In 2009, Dan Black was hit by a car in his hometown of Chepstow, Wales, as he was biking to his job at a grocery store. The accident left him paralyzed from the chest down. During his recovery, he suffered a stroke that rendered his right arm all but useless. Once a promising guitarist, Dan, now 25, lives with his parents and requires around-the-clock care that costs nearly $300,000 a year.
After the accident, a friend of Dan’s started the Help Dan Black fund to defray some of Dan’s medical expenses. Dan learned about an experimental stem cell treatment in China that could enable him to walk again. After four years, donations to Help Dan Black and money from several fund-raisers totaled nearly $30,000.
One day, in the summer of 2013, a news story caught the eye of Dan’s mother, Michaela, who then shared the article with her son. The story featured a local five-year-old boy named Brecon Vaughan, who had a rare form of cerebral palsy and had never walked without assistance.
The boy’s family had created a website with which to raise the nearly $100,000 needed for a trip to the St. Louis Children’s Hospital, where treatment was offered that could help Brecon walk. Only half the amount had been raised, said the report.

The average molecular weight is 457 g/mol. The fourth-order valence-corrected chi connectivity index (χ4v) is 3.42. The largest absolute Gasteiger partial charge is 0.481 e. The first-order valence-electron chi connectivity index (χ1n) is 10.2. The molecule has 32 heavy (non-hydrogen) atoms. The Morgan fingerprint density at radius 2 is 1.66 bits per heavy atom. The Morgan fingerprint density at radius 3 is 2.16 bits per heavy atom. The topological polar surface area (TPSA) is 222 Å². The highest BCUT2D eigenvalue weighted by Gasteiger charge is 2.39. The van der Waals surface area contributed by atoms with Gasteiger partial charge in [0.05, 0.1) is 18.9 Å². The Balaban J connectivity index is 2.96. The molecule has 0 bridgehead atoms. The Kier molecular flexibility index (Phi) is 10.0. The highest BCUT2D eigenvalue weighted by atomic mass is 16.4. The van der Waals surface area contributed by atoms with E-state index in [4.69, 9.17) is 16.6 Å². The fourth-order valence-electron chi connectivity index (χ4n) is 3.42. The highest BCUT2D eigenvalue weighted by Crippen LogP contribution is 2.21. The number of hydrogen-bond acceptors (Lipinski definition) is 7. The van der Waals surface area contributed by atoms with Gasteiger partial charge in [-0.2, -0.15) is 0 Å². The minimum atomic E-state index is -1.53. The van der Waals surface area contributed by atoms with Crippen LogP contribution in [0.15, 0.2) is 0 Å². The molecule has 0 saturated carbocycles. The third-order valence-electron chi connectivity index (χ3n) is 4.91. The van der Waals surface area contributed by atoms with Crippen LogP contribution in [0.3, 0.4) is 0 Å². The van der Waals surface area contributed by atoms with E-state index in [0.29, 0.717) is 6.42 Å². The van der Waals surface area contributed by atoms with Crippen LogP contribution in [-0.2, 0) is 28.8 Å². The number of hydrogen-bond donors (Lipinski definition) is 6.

Dan deliberated. Then, after considering that his own dream of walking could be years away, he donated his $30,000 to Brecon’s cause.
“I wouldn’t wish getting paralyzed on anyone,” Dan told another newspaper. “I know how it feels to walk. Brecon doesn’t. He needs it much more than I do now.”
Dan’s generosity received a great deal of attention, and contributions started pouring in to the Vaughan website. The family soon exceeded their fund-raising goal. They’ve pledged excess funds, about $17,000, to the Tree of Hope charity, which helps sick children in the United Kingdom find specialized medical help. In October, Brecon and his family traveled to St. Louis to begin treatment.
“What Dan did is brilliant,” Brecon’s mother, Ann Drewery, said. “It is a phenomenal gift.”